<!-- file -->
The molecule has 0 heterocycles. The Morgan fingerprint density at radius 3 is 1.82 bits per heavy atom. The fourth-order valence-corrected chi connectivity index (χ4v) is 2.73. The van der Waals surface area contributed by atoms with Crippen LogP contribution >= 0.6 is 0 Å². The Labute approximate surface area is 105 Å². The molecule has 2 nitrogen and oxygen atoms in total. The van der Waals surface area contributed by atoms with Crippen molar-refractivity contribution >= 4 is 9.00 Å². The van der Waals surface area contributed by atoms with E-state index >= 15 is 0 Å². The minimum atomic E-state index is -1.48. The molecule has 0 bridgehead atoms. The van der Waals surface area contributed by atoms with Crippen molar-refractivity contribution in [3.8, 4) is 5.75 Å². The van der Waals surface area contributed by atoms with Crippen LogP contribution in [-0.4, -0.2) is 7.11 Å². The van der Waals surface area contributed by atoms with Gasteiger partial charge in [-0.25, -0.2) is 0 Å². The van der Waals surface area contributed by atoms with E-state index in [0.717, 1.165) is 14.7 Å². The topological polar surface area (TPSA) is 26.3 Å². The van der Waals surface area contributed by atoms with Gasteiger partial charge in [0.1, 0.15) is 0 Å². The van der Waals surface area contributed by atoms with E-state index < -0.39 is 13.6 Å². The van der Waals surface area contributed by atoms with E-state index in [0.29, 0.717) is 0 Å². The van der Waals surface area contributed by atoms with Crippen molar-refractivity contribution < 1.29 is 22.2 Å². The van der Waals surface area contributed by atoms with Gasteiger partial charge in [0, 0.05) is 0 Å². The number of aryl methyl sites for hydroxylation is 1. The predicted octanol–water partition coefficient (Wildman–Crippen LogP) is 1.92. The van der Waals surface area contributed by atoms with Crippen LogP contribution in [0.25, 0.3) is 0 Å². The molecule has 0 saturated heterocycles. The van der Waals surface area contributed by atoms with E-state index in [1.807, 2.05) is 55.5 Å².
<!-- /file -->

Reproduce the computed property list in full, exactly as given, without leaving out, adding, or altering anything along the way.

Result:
The molecule has 0 heterocycles. The Morgan fingerprint density at radius 3 is 1.82 bits per heavy atom. The fourth-order valence-corrected chi connectivity index (χ4v) is 2.73. The van der Waals surface area contributed by atoms with Crippen LogP contribution >= 0.6 is 0 Å². The Labute approximate surface area is 105 Å². The molecule has 2 nitrogen and oxygen atoms in total. The van der Waals surface area contributed by atoms with Crippen molar-refractivity contribution >= 4 is 9.00 Å². The van der Waals surface area contributed by atoms with E-state index >= 15 is 0 Å². The minimum atomic E-state index is -1.48. The molecule has 0 bridgehead atoms. The van der Waals surface area contributed by atoms with Crippen molar-refractivity contribution in [3.8, 4) is 5.75 Å². The van der Waals surface area contributed by atoms with Crippen LogP contribution in [-0.4, -0.2) is 7.11 Å². The van der Waals surface area contributed by atoms with Gasteiger partial charge in [-0.25, -0.2) is 0 Å². The van der Waals surface area contributed by atoms with E-state index in [0.717, 1.165) is 14.7 Å². The topological polar surface area (TPSA) is 26.3 Å². The van der Waals surface area contributed by atoms with Gasteiger partial charge in [0.1, 0.15) is 0 Å². The van der Waals surface area contributed by atoms with E-state index < -0.39 is 13.6 Å². The van der Waals surface area contributed by atoms with E-state index in [0.29, 0.717) is 0 Å². The van der Waals surface area contributed by atoms with Crippen molar-refractivity contribution < 1.29 is 22.2 Å². The van der Waals surface area contributed by atoms with Gasteiger partial charge in [0, 0.05) is 0 Å². The number of aryl methyl sites for hydroxylation is 1. The predicted octanol–water partition coefficient (Wildman–Crippen LogP) is 1.92. The van der Waals surface area contributed by atoms with Crippen LogP contribution in [0.25, 0.3) is 0 Å². The molecule has 0 saturated heterocycles. The van der Waals surface area contributed by atoms with E-state index in [1.807, 2.05) is 55.5 Å².